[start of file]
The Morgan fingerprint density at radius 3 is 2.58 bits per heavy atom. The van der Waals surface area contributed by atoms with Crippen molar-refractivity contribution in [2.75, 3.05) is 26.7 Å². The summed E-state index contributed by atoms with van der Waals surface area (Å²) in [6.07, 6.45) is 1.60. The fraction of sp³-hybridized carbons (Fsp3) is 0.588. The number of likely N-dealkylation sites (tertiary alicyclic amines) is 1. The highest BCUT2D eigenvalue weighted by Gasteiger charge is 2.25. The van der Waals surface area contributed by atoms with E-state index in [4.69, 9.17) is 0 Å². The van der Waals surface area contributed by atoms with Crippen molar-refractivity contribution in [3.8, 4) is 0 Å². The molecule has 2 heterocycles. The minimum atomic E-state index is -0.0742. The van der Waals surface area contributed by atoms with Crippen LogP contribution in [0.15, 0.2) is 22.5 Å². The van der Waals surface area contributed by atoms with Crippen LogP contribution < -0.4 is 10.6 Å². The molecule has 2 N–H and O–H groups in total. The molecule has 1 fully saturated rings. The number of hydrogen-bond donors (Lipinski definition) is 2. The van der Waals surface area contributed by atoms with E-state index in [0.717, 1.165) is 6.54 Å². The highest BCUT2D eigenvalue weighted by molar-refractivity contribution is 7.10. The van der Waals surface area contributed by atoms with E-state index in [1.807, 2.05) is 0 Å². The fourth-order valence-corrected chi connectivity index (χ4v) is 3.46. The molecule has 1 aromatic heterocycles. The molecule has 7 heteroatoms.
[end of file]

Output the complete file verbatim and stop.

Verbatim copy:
The Morgan fingerprint density at radius 3 is 2.58 bits per heavy atom. The van der Waals surface area contributed by atoms with Crippen molar-refractivity contribution in [2.75, 3.05) is 26.7 Å². The summed E-state index contributed by atoms with van der Waals surface area (Å²) in [6.07, 6.45) is 1.60. The fraction of sp³-hybridized carbons (Fsp3) is 0.588. The number of likely N-dealkylation sites (tertiary alicyclic amines) is 1. The highest BCUT2D eigenvalue weighted by Gasteiger charge is 2.25. The van der Waals surface area contributed by atoms with E-state index in [4.69, 9.17) is 0 Å². The van der Waals surface area contributed by atoms with Crippen molar-refractivity contribution in [3.8, 4) is 0 Å². The molecule has 2 heterocycles. The minimum atomic E-state index is -0.0742. The van der Waals surface area contributed by atoms with Crippen LogP contribution in [0.15, 0.2) is 22.5 Å². The van der Waals surface area contributed by atoms with Crippen LogP contribution < -0.4 is 10.6 Å². The molecule has 2 N–H and O–H groups in total. The molecule has 1 fully saturated rings. The number of hydrogen-bond donors (Lipinski definition) is 2. The van der Waals surface area contributed by atoms with E-state index in [0.717, 1.165) is 6.54 Å². The highest BCUT2D eigenvalue weighted by molar-refractivity contribution is 7.10. The van der Waals surface area contributed by atoms with E-state index in [1.807, 2.05) is 0 Å². The fourth-order valence-corrected chi connectivity index (χ4v) is 3.46. The molecule has 1 aromatic heterocycles. The molecule has 7 heteroatoms.